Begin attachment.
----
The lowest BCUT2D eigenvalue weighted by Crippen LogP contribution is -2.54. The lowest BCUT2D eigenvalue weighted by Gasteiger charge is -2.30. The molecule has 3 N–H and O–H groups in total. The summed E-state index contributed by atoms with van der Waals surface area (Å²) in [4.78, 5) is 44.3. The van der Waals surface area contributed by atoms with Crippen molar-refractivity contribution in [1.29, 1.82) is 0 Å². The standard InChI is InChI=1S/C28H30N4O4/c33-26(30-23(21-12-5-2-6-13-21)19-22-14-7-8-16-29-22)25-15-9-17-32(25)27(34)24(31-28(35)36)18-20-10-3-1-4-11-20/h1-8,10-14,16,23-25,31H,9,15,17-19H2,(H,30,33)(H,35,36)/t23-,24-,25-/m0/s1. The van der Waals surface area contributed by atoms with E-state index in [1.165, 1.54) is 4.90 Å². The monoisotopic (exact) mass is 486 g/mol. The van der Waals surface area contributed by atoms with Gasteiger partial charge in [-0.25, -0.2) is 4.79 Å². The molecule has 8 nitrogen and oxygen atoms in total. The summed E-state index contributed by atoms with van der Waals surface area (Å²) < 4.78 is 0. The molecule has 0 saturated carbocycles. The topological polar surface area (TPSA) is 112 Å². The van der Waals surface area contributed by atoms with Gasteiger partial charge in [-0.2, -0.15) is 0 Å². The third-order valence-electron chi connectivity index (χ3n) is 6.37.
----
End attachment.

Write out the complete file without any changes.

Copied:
The lowest BCUT2D eigenvalue weighted by Crippen LogP contribution is -2.54. The lowest BCUT2D eigenvalue weighted by Gasteiger charge is -2.30. The molecule has 3 N–H and O–H groups in total. The summed E-state index contributed by atoms with van der Waals surface area (Å²) in [4.78, 5) is 44.3. The van der Waals surface area contributed by atoms with Crippen molar-refractivity contribution in [1.29, 1.82) is 0 Å². The standard InChI is InChI=1S/C28H30N4O4/c33-26(30-23(21-12-5-2-6-13-21)19-22-14-7-8-16-29-22)25-15-9-17-32(25)27(34)24(31-28(35)36)18-20-10-3-1-4-11-20/h1-8,10-14,16,23-25,31H,9,15,17-19H2,(H,30,33)(H,35,36)/t23-,24-,25-/m0/s1. The van der Waals surface area contributed by atoms with E-state index in [1.165, 1.54) is 4.90 Å². The monoisotopic (exact) mass is 486 g/mol. The van der Waals surface area contributed by atoms with Gasteiger partial charge in [-0.25, -0.2) is 4.79 Å². The molecule has 8 nitrogen and oxygen atoms in total. The summed E-state index contributed by atoms with van der Waals surface area (Å²) < 4.78 is 0. The molecule has 0 saturated carbocycles. The topological polar surface area (TPSA) is 112 Å². The van der Waals surface area contributed by atoms with Gasteiger partial charge in [-0.2, -0.15) is 0 Å². The third-order valence-electron chi connectivity index (χ3n) is 6.37.